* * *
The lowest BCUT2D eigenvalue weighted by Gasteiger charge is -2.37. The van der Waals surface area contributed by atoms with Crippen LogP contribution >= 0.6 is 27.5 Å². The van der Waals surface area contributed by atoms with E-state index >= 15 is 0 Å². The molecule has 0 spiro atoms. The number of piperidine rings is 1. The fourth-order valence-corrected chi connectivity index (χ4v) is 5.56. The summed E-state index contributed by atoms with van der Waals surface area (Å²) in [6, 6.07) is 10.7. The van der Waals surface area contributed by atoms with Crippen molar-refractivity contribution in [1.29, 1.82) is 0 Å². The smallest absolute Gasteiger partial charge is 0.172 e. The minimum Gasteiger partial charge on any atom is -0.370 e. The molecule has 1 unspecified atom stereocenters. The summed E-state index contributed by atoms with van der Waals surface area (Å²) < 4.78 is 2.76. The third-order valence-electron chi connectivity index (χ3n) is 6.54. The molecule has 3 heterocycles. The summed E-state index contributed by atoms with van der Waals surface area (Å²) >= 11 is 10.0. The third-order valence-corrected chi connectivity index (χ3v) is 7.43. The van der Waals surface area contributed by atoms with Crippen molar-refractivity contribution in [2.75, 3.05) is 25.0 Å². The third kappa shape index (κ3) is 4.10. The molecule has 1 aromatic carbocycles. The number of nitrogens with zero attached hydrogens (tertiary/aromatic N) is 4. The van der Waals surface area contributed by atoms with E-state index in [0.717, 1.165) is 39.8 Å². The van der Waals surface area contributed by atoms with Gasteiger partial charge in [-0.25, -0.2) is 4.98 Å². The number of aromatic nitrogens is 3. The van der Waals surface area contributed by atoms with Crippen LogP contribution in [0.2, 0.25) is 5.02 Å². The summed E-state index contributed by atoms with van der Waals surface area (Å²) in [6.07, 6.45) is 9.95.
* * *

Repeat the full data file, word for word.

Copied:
The lowest BCUT2D eigenvalue weighted by Gasteiger charge is -2.37. The van der Waals surface area contributed by atoms with Crippen LogP contribution >= 0.6 is 27.5 Å². The van der Waals surface area contributed by atoms with E-state index >= 15 is 0 Å². The molecule has 0 spiro atoms. The number of piperidine rings is 1. The fourth-order valence-corrected chi connectivity index (χ4v) is 5.56. The summed E-state index contributed by atoms with van der Waals surface area (Å²) in [6, 6.07) is 10.7. The van der Waals surface area contributed by atoms with Crippen molar-refractivity contribution in [1.29, 1.82) is 0 Å². The smallest absolute Gasteiger partial charge is 0.172 e. The minimum Gasteiger partial charge on any atom is -0.370 e. The molecule has 1 unspecified atom stereocenters. The summed E-state index contributed by atoms with van der Waals surface area (Å²) < 4.78 is 2.76. The third-order valence-electron chi connectivity index (χ3n) is 6.54. The molecule has 3 heterocycles. The summed E-state index contributed by atoms with van der Waals surface area (Å²) >= 11 is 10.0. The third-order valence-corrected chi connectivity index (χ3v) is 7.43. The van der Waals surface area contributed by atoms with Crippen molar-refractivity contribution in [2.75, 3.05) is 25.0 Å². The third kappa shape index (κ3) is 4.10. The molecule has 1 aromatic carbocycles. The number of nitrogens with zero attached hydrogens (tertiary/aromatic N) is 4. The van der Waals surface area contributed by atoms with E-state index in [0.717, 1.165) is 39.8 Å². The van der Waals surface area contributed by atoms with Gasteiger partial charge in [-0.25, -0.2) is 4.98 Å². The number of aromatic nitrogens is 3. The van der Waals surface area contributed by atoms with Crippen LogP contribution in [0.2, 0.25) is 5.02 Å². The summed E-state index contributed by atoms with van der Waals surface area (Å²) in [6.07, 6.45) is 9.95.